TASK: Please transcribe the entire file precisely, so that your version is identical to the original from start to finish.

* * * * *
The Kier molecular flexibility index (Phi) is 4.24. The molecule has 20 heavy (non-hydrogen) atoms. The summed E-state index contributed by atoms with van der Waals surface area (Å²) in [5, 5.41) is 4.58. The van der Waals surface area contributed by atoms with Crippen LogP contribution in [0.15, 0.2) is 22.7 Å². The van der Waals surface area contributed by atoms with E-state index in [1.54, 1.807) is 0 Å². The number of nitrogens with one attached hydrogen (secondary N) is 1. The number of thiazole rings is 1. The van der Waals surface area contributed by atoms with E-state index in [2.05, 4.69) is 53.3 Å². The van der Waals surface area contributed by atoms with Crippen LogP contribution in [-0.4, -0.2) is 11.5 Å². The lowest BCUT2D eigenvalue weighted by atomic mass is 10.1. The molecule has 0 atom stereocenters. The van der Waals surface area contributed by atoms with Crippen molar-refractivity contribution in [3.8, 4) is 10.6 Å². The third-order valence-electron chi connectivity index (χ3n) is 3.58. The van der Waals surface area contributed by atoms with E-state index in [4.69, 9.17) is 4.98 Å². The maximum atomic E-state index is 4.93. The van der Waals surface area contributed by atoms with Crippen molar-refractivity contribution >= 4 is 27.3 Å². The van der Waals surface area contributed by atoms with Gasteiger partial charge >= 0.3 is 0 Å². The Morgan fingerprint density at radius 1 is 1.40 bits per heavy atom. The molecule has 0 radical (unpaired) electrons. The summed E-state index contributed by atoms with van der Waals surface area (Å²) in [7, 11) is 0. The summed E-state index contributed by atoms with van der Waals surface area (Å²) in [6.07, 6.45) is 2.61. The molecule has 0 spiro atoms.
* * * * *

The Kier molecular flexibility index (Phi) is 4.24. The molecule has 20 heavy (non-hydrogen) atoms. The summed E-state index contributed by atoms with van der Waals surface area (Å²) in [5, 5.41) is 4.58. The van der Waals surface area contributed by atoms with Crippen LogP contribution in [0.15, 0.2) is 22.7 Å². The van der Waals surface area contributed by atoms with E-state index in [1.54, 1.807) is 0 Å². The number of nitrogens with one attached hydrogen (secondary N) is 1. The number of thiazole rings is 1. The van der Waals surface area contributed by atoms with E-state index in [2.05, 4.69) is 53.3 Å². The van der Waals surface area contributed by atoms with Crippen LogP contribution in [-0.4, -0.2) is 11.5 Å². The lowest BCUT2D eigenvalue weighted by atomic mass is 10.1. The molecule has 0 atom stereocenters. The van der Waals surface area contributed by atoms with Crippen molar-refractivity contribution in [3.8, 4) is 10.6 Å². The third-order valence-electron chi connectivity index (χ3n) is 3.58. The van der Waals surface area contributed by atoms with E-state index in [4.69, 9.17) is 4.98 Å². The maximum atomic E-state index is 4.93. The van der Waals surface area contributed by atoms with Crippen molar-refractivity contribution >= 4 is 27.3 Å². The van der Waals surface area contributed by atoms with Gasteiger partial charge >= 0.3 is 0 Å². The Morgan fingerprint density at radius 1 is 1.40 bits per heavy atom. The molecule has 0 radical (unpaired) electrons. The summed E-state index contributed by atoms with van der Waals surface area (Å²) in [7, 11) is 0. The summed E-state index contributed by atoms with van der Waals surface area (Å²) in [6.07, 6.45) is 2.61. The molecule has 0 spiro atoms.